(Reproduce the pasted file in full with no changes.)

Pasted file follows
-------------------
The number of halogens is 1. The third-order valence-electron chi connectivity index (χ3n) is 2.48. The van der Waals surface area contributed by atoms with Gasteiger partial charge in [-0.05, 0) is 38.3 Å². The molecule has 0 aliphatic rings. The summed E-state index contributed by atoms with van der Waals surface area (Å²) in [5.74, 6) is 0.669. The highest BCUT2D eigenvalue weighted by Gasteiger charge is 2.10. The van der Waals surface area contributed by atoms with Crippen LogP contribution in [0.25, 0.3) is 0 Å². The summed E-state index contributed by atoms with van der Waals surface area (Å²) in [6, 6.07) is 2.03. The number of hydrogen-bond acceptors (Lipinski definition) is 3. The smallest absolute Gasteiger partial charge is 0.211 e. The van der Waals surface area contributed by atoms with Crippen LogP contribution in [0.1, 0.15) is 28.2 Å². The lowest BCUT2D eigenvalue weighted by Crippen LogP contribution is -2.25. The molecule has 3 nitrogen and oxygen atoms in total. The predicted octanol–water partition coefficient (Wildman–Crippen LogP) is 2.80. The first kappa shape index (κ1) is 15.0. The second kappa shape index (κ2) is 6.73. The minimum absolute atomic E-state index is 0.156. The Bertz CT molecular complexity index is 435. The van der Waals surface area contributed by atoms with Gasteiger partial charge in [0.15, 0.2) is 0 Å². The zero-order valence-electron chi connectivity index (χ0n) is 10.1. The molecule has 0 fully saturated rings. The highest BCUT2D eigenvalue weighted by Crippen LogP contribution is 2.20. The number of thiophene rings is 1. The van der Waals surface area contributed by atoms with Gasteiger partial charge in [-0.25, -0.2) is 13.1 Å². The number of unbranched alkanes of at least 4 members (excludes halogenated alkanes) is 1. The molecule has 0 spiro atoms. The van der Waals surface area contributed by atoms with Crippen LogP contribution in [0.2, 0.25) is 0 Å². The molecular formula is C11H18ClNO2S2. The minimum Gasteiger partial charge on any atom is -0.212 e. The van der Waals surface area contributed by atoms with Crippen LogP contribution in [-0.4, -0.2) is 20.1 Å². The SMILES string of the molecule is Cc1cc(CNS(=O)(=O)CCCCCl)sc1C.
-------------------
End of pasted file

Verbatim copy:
The number of halogens is 1. The third-order valence-electron chi connectivity index (χ3n) is 2.48. The van der Waals surface area contributed by atoms with Gasteiger partial charge in [-0.05, 0) is 38.3 Å². The molecule has 0 aliphatic rings. The summed E-state index contributed by atoms with van der Waals surface area (Å²) in [5.74, 6) is 0.669. The highest BCUT2D eigenvalue weighted by Gasteiger charge is 2.10. The van der Waals surface area contributed by atoms with Crippen LogP contribution in [0.25, 0.3) is 0 Å². The summed E-state index contributed by atoms with van der Waals surface area (Å²) in [6, 6.07) is 2.03. The number of hydrogen-bond acceptors (Lipinski definition) is 3. The smallest absolute Gasteiger partial charge is 0.211 e. The van der Waals surface area contributed by atoms with Crippen LogP contribution in [0.1, 0.15) is 28.2 Å². The lowest BCUT2D eigenvalue weighted by Crippen LogP contribution is -2.25. The molecule has 3 nitrogen and oxygen atoms in total. The predicted octanol–water partition coefficient (Wildman–Crippen LogP) is 2.80. The first kappa shape index (κ1) is 15.0. The second kappa shape index (κ2) is 6.73. The minimum absolute atomic E-state index is 0.156. The Bertz CT molecular complexity index is 435. The van der Waals surface area contributed by atoms with Gasteiger partial charge in [0.15, 0.2) is 0 Å². The zero-order valence-electron chi connectivity index (χ0n) is 10.1. The molecule has 0 fully saturated rings. The highest BCUT2D eigenvalue weighted by Crippen LogP contribution is 2.20. The number of thiophene rings is 1. The van der Waals surface area contributed by atoms with Gasteiger partial charge in [-0.25, -0.2) is 13.1 Å². The number of unbranched alkanes of at least 4 members (excludes halogenated alkanes) is 1. The molecule has 0 spiro atoms. The van der Waals surface area contributed by atoms with Crippen LogP contribution in [0.2, 0.25) is 0 Å². The molecular formula is C11H18ClNO2S2. The minimum Gasteiger partial charge on any atom is -0.212 e. The van der Waals surface area contributed by atoms with Crippen LogP contribution in [-0.4, -0.2) is 20.1 Å². The SMILES string of the molecule is Cc1cc(CNS(=O)(=O)CCCCCl)sc1C.